Have you woken up in the middle of the night to the sound of your partner or child talking in their sleep? Or maybe you've been told that you sleep talk.
For some people, sleep talking is just an occasional thing, but for others, it can occur often. Most people who sleep talk have no idea they're even doing it. Let's talk about what sleep talking is, why it happens and the possible solutions to sleep talking if it becomes a problem.
What is sleep talking?
The scientific term for sleep talking is somniloquy and it falls into the medical category of parasomnias, which are sleep disorders that occur during transitions between sleep stages.
What sleep talkers talk about can vary from person to person and can be different from night to night. Sometimes it is short phrases, sometimes people have full conversations, sometimes it can be complete gibberish. People sleep talk, whisper and yell. Sometimes a sleep talker will talk about a current, real-life problem or something that happened recently and other times it can have no relevance to real life at all.
Studies suggest that when sleep talking occurs during light sleep, it is usually easier for other people to comprehend and when it occurs during deep sleep, it is more likely to consist of gibberish, sounds and groans.
In most cases, sleep talkers have no idea that they're sleep talking.
Do all people talk in their sleep?
Interestingly, sleep talking occurs more commonly in males and children and it can sometimes be traced to genetics.
In fact, according to the National Institutes of Health (NIH), sleep talking occurs in almost half of all children under the age of 10, occurring more often before the age of 6 and becoming less frequent as the child nears age 10.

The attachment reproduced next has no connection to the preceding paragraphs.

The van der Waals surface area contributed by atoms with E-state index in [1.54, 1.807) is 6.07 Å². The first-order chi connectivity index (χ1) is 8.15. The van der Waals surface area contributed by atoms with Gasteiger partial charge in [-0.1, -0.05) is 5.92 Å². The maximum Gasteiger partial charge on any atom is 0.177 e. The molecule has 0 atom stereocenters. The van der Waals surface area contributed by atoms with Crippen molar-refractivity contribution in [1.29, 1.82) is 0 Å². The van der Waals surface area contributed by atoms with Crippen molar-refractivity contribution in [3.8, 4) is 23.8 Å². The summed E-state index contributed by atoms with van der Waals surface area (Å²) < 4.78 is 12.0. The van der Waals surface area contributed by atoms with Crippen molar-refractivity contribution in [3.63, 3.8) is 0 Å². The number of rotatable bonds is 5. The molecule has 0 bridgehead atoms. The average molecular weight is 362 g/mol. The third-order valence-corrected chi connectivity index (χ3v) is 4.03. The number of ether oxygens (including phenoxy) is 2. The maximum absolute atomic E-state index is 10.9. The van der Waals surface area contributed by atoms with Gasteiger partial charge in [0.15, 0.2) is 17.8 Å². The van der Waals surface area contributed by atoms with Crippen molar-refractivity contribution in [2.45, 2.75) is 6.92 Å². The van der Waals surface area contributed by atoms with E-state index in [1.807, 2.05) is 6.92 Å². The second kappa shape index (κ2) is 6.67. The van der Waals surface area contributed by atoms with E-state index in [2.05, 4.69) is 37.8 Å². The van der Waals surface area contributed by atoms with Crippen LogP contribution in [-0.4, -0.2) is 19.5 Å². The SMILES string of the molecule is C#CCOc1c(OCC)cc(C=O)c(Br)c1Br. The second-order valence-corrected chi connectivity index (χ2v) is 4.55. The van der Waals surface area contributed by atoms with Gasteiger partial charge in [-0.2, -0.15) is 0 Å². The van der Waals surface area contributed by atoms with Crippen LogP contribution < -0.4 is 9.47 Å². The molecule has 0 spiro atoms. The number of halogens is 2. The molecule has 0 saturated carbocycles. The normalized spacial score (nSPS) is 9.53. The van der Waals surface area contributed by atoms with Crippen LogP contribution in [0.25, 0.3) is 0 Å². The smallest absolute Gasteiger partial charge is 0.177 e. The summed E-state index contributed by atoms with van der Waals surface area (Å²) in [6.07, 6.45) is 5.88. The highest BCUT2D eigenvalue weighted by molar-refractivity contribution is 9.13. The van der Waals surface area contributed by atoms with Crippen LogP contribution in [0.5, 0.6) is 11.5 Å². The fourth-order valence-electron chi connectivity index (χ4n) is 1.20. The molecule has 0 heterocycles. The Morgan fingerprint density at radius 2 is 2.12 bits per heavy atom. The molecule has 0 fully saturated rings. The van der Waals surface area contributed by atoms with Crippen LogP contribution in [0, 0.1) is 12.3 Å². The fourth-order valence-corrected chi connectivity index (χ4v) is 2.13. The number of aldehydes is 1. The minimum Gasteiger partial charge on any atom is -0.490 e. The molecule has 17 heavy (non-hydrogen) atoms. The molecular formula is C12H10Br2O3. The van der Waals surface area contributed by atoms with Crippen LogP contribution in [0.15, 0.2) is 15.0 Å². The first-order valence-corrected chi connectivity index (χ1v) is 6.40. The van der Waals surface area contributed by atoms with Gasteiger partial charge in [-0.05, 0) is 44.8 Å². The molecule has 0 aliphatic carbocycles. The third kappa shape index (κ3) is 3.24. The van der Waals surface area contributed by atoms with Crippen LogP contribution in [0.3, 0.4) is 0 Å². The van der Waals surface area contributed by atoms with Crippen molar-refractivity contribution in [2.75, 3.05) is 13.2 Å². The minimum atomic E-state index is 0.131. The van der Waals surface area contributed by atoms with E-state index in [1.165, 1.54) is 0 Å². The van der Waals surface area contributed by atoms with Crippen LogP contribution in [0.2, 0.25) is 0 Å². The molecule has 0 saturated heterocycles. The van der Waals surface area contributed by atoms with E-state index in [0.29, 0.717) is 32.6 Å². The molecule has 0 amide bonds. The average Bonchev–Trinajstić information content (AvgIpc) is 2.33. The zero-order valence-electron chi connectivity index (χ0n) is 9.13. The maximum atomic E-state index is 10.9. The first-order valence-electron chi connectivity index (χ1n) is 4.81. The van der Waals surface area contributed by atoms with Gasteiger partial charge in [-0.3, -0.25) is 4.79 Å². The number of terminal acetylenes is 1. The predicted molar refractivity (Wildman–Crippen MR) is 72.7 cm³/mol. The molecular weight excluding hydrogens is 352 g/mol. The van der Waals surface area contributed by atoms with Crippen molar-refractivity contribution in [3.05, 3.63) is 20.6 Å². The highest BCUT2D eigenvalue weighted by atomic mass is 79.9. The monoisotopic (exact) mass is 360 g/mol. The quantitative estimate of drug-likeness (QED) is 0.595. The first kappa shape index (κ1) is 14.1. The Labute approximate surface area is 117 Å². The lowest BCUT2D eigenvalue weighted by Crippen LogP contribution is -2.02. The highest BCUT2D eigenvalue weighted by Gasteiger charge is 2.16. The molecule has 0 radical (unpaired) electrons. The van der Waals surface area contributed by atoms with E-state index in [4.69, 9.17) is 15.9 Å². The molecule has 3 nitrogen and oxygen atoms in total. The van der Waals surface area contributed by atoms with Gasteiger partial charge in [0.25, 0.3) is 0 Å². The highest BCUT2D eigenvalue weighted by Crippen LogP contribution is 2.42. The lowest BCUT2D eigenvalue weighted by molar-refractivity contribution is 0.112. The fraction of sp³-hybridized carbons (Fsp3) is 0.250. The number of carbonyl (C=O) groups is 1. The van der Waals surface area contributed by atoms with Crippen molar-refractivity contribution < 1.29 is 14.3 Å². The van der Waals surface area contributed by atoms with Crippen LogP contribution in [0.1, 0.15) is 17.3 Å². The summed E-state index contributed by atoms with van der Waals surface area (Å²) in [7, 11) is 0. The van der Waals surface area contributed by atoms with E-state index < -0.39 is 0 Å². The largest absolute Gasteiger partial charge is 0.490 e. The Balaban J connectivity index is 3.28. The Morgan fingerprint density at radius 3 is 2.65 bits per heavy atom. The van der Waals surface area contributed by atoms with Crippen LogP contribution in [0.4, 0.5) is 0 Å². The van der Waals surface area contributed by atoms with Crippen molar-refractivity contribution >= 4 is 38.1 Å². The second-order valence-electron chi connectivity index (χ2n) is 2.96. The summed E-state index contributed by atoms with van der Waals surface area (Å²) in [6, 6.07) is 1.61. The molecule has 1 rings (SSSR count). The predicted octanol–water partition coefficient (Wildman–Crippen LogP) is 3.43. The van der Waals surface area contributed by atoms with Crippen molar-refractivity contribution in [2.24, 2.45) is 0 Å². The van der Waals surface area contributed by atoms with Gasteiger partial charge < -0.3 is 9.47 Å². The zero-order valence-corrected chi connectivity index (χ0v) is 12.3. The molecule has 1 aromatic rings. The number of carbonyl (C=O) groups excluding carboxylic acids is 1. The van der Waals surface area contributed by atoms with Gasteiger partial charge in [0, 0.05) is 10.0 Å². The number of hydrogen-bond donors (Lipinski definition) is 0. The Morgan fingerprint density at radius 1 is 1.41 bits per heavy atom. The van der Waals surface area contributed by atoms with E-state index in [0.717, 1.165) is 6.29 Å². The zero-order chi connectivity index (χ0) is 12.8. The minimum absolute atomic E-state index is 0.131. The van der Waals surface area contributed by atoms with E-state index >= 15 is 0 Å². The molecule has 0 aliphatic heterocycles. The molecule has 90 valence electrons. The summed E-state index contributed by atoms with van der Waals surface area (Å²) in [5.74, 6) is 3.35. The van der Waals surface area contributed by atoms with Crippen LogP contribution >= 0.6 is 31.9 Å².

On average, only about 5 percent of adults talk in their sleep regularly, although many adults say something random in their sleep about once every few months.
What causes sleep talking?
One of the most common reasons for sleep talking is stress (this can also have an effect on our dreams). When something is weighing heavy on the mind in our daily life, it can carry over into our sleep, causing strange dreams or nightmares and sleep talking.
Other causes for sleep talking can be sleep deprivation, illnesses and fever. Many doctors believe alcohol or substance abuse can also affect our sleep and cause sleep talking, as well as other sleep disorders.
Medical studies show that people who talk in their sleep may also be more likely to suffer from other sleep disorders, like sleep walking, night terrors, REM disorders, sleep apnea and in extreme cases, nocturnal seizures.
Are there treatment options for sleep talking?
In most cases, no treatment is necessary for sleep talking and it is something that will go away on its own. However, if it persists for a long period of time, you may want to talk to your doctor, as it could be the result of an underlying medical issue.
Sleep talking may also become a more serious issue if it's keeping your partner awake or waking them up in the middle of the night. It may keep them from getting the quality sleep they need. Try playing a sound machine at night to help drown out the sleep talking (and other external noises) to stay asleep all night and sleep better.
Simple adjustments to your daily routine can help you or your partner or child stop sleep talking, such as sticking to a regular sleep schedule and ensuring you get enough sleep each night. Doctors also recommend refraining from eating large meals or drinking alcohol right before going to sleep, since it can disrupt healthy sleep patterns.
For more helpful sleep and mattress tips and tricks, head over to our Resource Guide.